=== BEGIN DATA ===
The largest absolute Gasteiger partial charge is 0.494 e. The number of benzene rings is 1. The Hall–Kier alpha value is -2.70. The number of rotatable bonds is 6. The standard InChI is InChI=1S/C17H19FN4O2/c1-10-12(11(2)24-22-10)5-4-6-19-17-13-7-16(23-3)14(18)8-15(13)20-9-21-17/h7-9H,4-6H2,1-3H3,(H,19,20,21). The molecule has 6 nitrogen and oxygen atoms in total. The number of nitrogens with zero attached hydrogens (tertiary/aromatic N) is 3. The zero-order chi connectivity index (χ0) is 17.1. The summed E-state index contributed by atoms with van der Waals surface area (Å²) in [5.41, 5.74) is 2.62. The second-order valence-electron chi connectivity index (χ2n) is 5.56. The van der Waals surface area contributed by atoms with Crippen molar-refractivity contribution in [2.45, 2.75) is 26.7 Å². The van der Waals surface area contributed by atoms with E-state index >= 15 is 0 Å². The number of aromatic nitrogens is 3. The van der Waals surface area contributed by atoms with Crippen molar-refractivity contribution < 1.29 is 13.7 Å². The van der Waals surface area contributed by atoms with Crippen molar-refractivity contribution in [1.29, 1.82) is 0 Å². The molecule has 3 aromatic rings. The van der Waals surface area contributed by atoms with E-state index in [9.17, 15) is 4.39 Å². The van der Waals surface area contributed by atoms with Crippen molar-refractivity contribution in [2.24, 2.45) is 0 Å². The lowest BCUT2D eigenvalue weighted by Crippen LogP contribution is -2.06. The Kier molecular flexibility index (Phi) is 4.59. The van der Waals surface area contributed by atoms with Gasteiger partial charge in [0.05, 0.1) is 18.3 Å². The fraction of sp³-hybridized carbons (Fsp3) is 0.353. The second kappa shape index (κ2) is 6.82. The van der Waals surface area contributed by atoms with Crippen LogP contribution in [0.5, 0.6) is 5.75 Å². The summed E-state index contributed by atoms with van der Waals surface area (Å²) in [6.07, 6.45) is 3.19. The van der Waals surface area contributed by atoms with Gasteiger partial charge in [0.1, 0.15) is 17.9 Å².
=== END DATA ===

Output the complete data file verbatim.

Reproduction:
The largest absolute Gasteiger partial charge is 0.494 e. The number of benzene rings is 1. The Hall–Kier alpha value is -2.70. The number of rotatable bonds is 6. The standard InChI is InChI=1S/C17H19FN4O2/c1-10-12(11(2)24-22-10)5-4-6-19-17-13-7-16(23-3)14(18)8-15(13)20-9-21-17/h7-9H,4-6H2,1-3H3,(H,19,20,21). The molecule has 6 nitrogen and oxygen atoms in total. The number of nitrogens with zero attached hydrogens (tertiary/aromatic N) is 3. The zero-order chi connectivity index (χ0) is 17.1. The summed E-state index contributed by atoms with van der Waals surface area (Å²) in [5.41, 5.74) is 2.62. The second-order valence-electron chi connectivity index (χ2n) is 5.56. The van der Waals surface area contributed by atoms with Crippen molar-refractivity contribution in [2.45, 2.75) is 26.7 Å². The van der Waals surface area contributed by atoms with E-state index >= 15 is 0 Å². The number of aromatic nitrogens is 3. The van der Waals surface area contributed by atoms with Crippen molar-refractivity contribution < 1.29 is 13.7 Å². The van der Waals surface area contributed by atoms with Crippen molar-refractivity contribution in [1.29, 1.82) is 0 Å². The molecule has 3 aromatic rings. The van der Waals surface area contributed by atoms with E-state index in [9.17, 15) is 4.39 Å². The van der Waals surface area contributed by atoms with Crippen molar-refractivity contribution in [2.24, 2.45) is 0 Å². The lowest BCUT2D eigenvalue weighted by Crippen LogP contribution is -2.06. The Kier molecular flexibility index (Phi) is 4.59. The van der Waals surface area contributed by atoms with Gasteiger partial charge in [0.05, 0.1) is 18.3 Å². The fraction of sp³-hybridized carbons (Fsp3) is 0.353. The second kappa shape index (κ2) is 6.82. The van der Waals surface area contributed by atoms with Crippen LogP contribution in [0.5, 0.6) is 5.75 Å². The summed E-state index contributed by atoms with van der Waals surface area (Å²) in [6.07, 6.45) is 3.19. The van der Waals surface area contributed by atoms with Gasteiger partial charge in [0.1, 0.15) is 17.9 Å².